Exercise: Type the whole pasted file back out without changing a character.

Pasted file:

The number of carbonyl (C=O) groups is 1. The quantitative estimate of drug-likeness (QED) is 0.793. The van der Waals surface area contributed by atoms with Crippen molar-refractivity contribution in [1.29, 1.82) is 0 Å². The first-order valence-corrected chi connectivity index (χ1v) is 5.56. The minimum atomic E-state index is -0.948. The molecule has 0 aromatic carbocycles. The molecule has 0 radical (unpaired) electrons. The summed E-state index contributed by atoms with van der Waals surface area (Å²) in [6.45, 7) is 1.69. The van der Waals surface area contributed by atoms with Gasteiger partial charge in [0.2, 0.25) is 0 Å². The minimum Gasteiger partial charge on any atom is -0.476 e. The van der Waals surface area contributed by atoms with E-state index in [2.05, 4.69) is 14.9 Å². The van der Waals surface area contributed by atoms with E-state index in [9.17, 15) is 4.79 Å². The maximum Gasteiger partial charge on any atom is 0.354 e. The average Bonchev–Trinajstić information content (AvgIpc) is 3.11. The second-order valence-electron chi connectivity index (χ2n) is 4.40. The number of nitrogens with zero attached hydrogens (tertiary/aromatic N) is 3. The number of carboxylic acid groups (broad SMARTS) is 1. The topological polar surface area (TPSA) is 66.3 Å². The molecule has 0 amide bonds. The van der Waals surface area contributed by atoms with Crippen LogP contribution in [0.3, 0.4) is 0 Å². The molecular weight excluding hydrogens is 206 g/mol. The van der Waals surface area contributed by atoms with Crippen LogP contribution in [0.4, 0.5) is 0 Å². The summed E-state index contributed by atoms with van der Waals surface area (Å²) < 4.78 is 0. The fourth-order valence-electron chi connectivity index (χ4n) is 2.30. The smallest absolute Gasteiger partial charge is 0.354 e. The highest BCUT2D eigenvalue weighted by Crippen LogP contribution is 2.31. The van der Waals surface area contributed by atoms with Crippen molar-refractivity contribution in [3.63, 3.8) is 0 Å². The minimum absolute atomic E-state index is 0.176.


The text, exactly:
The number of carbonyl (C=O) groups is 1. The quantitative estimate of drug-likeness (QED) is 0.793. The van der Waals surface area contributed by atoms with Crippen molar-refractivity contribution in [1.29, 1.82) is 0 Å². The first-order valence-corrected chi connectivity index (χ1v) is 5.56. The minimum atomic E-state index is -0.948. The molecule has 0 aromatic carbocycles. The molecule has 0 radical (unpaired) electrons. The summed E-state index contributed by atoms with van der Waals surface area (Å²) in [6.45, 7) is 1.69. The van der Waals surface area contributed by atoms with Gasteiger partial charge in [0.2, 0.25) is 0 Å². The minimum Gasteiger partial charge on any atom is -0.476 e. The van der Waals surface area contributed by atoms with E-state index in [2.05, 4.69) is 14.9 Å². The van der Waals surface area contributed by atoms with E-state index in [9.17, 15) is 4.79 Å². The maximum Gasteiger partial charge on any atom is 0.354 e. The average Bonchev–Trinajstić information content (AvgIpc) is 3.11. The second-order valence-electron chi connectivity index (χ2n) is 4.40. The number of nitrogens with zero attached hydrogens (tertiary/aromatic N) is 3. The number of carboxylic acid groups (broad SMARTS) is 1. The topological polar surface area (TPSA) is 66.3 Å². The molecule has 0 amide bonds. The van der Waals surface area contributed by atoms with Crippen LogP contribution in [0.3, 0.4) is 0 Å². The molecular weight excluding hydrogens is 206 g/mol. The van der Waals surface area contributed by atoms with Crippen LogP contribution in [0.4, 0.5) is 0 Å². The summed E-state index contributed by atoms with van der Waals surface area (Å²) < 4.78 is 0. The fourth-order valence-electron chi connectivity index (χ4n) is 2.30. The smallest absolute Gasteiger partial charge is 0.354 e. The highest BCUT2D eigenvalue weighted by Crippen LogP contribution is 2.31. The van der Waals surface area contributed by atoms with Crippen molar-refractivity contribution in [3.63, 3.8) is 0 Å². The minimum absolute atomic E-state index is 0.176.